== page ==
March is Colorectal Cancer Awareness Month! But the goal is not only to spread awareness about the symptoms and diagnosis of colorectal cancer (CRC)- but also how to prevent it! You may not have thought about your risk factors yet, but with colorectal cancer being the 2nd leading cause of cancer-related deaths and the 3rd most common cancer in men and in women- it’s time to think about it!
1. First understand your risk of colon cancer and get screened!
Check out NIH’s Colorectal Cancer Risk Assessment Tool at https://ccrisktool.cancer.gov. The Colorectal Cancer Risk Assessment Tool is designed for doctors and other health care providers to use with their patients. The tool estimates the risk of colorectal cancer over the next 5 years and the lifetime risk.
Currently the guidelines recommend screening for African Americans at 45 and the rest of the population at 50. The American Cancer Society has even recommended for everyone to start screening at 45.
What factors increase your risk of colorectal cancer?
Hereditary colon cancer syndromes (ask about your family history!)
Personal or family history of sporadic colorectal cancer or polyps
Inflammatory bowel disease- Crohn’s disease or ulcerative colitis
Signs and symptoms of colon cancer include:
A change in your bowel habits, including diarrhea or constipation or a change in the consistency of your stool, that lasts longer than 1 month
Rectal bleeding or blood in your stool
Persistent abdominal discomfort, such as cramps, gas or pain
A feeling that your bowel doesn't empty completely
Weakness or fatigue
Unexplained weight loss
2. Now that you’ve gotten screened- what can you do to prevent colon polyps or colon cancer in the future???
FACTORS THAT INCREASE RISK OF COLORECTAL CANCER
OBESITY: A systematic review and meta-analysis of 13 studies reported that a weight gain between early adulthood and midlife was associated with a significant increase in the risk of CRC.
DIABETES & INSULIN RESISTANCE: A meta-analysis of 14 studies estimated that the risk of colon cancer among diabetics was 38% higher than nondiabetics and 20% higher for rectal cancer.
RED & PROCESSED MEAT: Studies show that long-term consumption of red meat or processed meats appears to be associated with an increased risk of CRC, particularly for left-sided tumors. High temperature cooking (eg, barbecuing, pan-frying) contributes to risk, perhaps by the production of polyaromatic hydrocarbons and other carcinogens produced from proteins in the charring process. The World Health Organization (WHO) has actually classified processed meats (ex. sausages, bacon, ham) as group 1 carcinogens, placing these foods in the same risk category for cancer as asbestos, cigarettes, and alcohol.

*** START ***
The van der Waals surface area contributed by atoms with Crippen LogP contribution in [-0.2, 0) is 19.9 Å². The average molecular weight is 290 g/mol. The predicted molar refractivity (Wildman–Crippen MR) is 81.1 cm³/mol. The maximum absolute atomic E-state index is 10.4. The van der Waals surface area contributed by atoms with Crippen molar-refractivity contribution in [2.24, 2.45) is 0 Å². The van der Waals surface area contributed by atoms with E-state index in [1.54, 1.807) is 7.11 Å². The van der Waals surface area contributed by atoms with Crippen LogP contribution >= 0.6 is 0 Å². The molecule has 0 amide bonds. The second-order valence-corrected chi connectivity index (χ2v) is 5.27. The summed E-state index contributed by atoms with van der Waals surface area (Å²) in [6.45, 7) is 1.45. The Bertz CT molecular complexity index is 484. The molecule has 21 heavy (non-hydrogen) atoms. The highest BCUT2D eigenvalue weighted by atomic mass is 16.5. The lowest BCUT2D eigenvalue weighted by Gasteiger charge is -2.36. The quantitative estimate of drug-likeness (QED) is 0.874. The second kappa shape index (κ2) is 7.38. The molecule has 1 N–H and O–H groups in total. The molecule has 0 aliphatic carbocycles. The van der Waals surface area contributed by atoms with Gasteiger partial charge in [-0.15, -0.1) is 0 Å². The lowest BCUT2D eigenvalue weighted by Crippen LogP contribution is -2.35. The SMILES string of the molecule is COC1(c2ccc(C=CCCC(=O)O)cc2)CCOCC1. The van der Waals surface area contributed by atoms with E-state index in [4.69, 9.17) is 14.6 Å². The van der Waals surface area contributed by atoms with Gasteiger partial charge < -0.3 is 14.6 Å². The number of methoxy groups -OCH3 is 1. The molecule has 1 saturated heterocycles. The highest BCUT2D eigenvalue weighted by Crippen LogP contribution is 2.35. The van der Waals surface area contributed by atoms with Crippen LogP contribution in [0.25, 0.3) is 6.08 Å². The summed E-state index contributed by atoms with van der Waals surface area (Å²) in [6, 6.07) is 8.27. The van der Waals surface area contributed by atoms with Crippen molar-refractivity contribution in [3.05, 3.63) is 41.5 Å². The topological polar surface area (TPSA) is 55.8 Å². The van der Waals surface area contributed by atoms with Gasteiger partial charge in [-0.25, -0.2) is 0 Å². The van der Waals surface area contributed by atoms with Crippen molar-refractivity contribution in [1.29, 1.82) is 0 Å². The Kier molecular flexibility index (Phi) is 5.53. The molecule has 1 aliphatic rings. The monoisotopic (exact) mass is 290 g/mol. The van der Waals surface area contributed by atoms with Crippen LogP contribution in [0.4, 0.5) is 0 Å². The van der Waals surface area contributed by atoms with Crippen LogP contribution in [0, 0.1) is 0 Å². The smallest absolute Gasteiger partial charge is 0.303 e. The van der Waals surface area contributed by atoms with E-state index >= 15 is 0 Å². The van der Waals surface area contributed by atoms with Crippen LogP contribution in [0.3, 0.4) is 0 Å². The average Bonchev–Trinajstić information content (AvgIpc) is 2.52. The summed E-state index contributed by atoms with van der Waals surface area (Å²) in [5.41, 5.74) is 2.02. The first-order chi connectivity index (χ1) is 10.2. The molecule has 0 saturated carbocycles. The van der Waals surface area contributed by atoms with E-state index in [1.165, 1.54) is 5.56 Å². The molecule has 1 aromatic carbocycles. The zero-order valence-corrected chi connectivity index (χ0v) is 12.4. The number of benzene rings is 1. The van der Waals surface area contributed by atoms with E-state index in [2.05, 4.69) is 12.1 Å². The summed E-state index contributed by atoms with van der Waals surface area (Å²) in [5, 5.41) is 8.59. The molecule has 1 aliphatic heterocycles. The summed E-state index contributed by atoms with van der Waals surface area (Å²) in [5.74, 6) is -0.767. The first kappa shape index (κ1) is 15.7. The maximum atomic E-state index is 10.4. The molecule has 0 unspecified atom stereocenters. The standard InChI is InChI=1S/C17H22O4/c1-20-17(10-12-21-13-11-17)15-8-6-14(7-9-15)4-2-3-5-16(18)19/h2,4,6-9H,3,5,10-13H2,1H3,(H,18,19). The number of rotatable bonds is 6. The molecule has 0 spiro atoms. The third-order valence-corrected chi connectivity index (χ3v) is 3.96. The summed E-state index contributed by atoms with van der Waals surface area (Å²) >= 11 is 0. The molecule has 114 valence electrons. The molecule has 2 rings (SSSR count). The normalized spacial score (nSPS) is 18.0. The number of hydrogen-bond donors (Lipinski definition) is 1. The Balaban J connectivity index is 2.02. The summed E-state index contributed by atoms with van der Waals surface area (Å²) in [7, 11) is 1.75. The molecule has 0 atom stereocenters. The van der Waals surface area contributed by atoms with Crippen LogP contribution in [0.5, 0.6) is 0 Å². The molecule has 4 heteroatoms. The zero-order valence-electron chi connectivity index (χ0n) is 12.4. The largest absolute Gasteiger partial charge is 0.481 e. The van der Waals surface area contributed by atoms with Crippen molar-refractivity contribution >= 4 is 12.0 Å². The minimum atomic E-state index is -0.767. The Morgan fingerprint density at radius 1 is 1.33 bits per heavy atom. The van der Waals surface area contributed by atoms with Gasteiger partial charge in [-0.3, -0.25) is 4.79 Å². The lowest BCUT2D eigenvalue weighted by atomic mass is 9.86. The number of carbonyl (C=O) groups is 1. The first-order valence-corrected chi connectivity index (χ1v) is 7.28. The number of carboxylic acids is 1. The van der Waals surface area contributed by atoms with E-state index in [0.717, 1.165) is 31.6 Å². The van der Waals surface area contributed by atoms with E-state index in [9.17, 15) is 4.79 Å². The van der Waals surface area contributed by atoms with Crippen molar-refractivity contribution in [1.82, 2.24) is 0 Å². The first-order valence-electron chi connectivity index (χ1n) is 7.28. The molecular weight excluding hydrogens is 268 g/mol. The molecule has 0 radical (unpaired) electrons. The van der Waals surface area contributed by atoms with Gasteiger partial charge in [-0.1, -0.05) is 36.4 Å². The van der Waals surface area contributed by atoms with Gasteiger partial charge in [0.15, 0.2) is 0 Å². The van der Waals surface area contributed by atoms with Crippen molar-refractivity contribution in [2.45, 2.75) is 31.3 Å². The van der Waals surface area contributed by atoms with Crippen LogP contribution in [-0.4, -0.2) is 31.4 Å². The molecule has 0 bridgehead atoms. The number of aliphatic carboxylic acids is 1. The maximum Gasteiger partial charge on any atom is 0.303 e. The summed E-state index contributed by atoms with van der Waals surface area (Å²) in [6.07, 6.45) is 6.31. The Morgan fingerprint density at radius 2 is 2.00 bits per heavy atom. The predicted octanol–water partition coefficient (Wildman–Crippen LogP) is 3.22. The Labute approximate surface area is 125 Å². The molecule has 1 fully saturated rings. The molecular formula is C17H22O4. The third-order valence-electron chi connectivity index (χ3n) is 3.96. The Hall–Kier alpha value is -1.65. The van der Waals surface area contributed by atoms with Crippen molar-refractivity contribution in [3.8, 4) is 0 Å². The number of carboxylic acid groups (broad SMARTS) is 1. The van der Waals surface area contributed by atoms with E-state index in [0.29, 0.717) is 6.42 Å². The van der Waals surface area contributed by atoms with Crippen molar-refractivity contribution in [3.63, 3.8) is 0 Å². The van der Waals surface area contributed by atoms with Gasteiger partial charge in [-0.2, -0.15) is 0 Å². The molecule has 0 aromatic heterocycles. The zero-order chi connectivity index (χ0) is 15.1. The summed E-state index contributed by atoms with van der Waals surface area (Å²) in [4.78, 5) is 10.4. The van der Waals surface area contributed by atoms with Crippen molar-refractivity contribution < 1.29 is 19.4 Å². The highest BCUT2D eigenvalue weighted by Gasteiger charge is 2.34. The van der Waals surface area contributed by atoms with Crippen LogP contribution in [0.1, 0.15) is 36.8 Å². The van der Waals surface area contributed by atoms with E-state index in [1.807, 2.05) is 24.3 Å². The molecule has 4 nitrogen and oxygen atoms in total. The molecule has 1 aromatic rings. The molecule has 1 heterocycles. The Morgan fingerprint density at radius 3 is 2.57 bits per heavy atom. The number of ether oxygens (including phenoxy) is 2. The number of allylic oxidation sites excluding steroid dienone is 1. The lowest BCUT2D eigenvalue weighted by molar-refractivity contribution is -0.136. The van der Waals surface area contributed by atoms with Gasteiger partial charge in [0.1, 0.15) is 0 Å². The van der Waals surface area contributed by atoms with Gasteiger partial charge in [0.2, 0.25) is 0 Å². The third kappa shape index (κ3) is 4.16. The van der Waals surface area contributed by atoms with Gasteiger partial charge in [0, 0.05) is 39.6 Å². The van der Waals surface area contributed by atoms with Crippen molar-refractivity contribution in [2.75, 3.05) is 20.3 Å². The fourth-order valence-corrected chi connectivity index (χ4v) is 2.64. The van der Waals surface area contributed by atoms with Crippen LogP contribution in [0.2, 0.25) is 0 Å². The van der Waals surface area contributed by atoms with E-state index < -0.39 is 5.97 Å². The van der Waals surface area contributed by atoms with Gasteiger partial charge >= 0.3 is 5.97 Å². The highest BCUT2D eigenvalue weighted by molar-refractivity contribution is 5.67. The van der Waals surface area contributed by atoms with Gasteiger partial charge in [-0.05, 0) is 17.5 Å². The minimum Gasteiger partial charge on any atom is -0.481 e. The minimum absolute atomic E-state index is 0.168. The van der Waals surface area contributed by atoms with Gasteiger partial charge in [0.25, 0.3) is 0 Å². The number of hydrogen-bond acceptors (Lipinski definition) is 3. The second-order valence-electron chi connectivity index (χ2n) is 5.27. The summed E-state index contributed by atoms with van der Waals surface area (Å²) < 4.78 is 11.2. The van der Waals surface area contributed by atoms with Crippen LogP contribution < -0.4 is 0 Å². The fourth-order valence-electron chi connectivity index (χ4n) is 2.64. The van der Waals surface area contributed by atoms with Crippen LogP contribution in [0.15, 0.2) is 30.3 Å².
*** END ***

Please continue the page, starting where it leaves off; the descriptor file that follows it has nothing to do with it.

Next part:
TOBACCO— A meta-analysis of 106 studies estimated that the risk of developing or dying from CRC was increased among cigarette smokers. Cigarette smoking is also a risk factor for colon polyps.
ALCOHOL — A meta-analysis of 61 studies concluded that, compared with never drinkers, there was a significant increase in risk of CRC for moderate (2-3 drinks/day) and heavy drinkers (≥4 drinks/day) but not light drinkers (<1 drink/day).
FACTORS THAT DECREASE RISK OF COLORECTAL CANCER
FIBER- A meta-analysisfunded by the World Cancer Research Fund found that for every 10 g/day increase in dietary fiber consumption (especially GRAINS), there was a significant reduction in the risk of CRC by 10 percent
RESISTANT STARCH — Undigestible starches escape digestion in the small bowel and in the colon are fermented and product short-chain fatty acids. Butyrate, one of these fatty acids, has antineoplastic properties in the colon. Foods that contain resistant starch include:
Plantains and green bananas (as a banana ripens the starch changes to a regular starch)
Beans, peas, and lentils (white beans and lentils are the highest in resistant starch)
Whole grains including oats and barley
Cooked and cooled rice
VITAMIN B6 (pyridoxine) — A meta-analysisshowed that the risk of colorectal cancer decreased by 49% for every 100-pmol/mL increase in blood PLP levels (the active form of vitamin B(6). Foods high in B6 include:
Chickpeas- 55% DV
Beef liver- 45% DV
Yellowfin tune- 45% DV
Sockeye salmon- 30% DV
Chicken breast- 25% DV
Boiled potato- 20% DV
CALCIUM- A meta-analysisconcluded that the risk of recurrence of colorectal adenoma (colon polyps_ was significantly lower in patients randomized to calcium.
VITAMIN D- Keep your vitamin D levels between 30-40 ng/mL. An analysis of 17 cohorts found that compared with vitamin D levels of 20 to <25 ng/mL, a 25(OH)D level of <12 ng/mL (30 nmol/L) was associated with a higher risk of CRC, whereas 25(OH)D levels ≥30 ng/mL (75 nmol/L) were associated with a lower risk.
GARLIC: Eating garlic has been associated with a reduced risk of colonic adenomas in studiesof patients with CRC and in laboratory studies. Garlic has been included as a probable protective factor by the World Cancer Research Fund/American Institute of Cancer Research.
FISH — Consumption of omega 3 fatty acids (mainly as fish oil) has been associated with a reduced incidence of colorectal neoplasia. A meta-analysisof 41 studies found an overall lower incidence of CRC among individuals with the highest compared with the lowest fish consumption. 2g daily of eicosapentaenoic acid (EPA) has been shown in a randomized controlled trial to reduce the numbers of adenomas by 22.4%.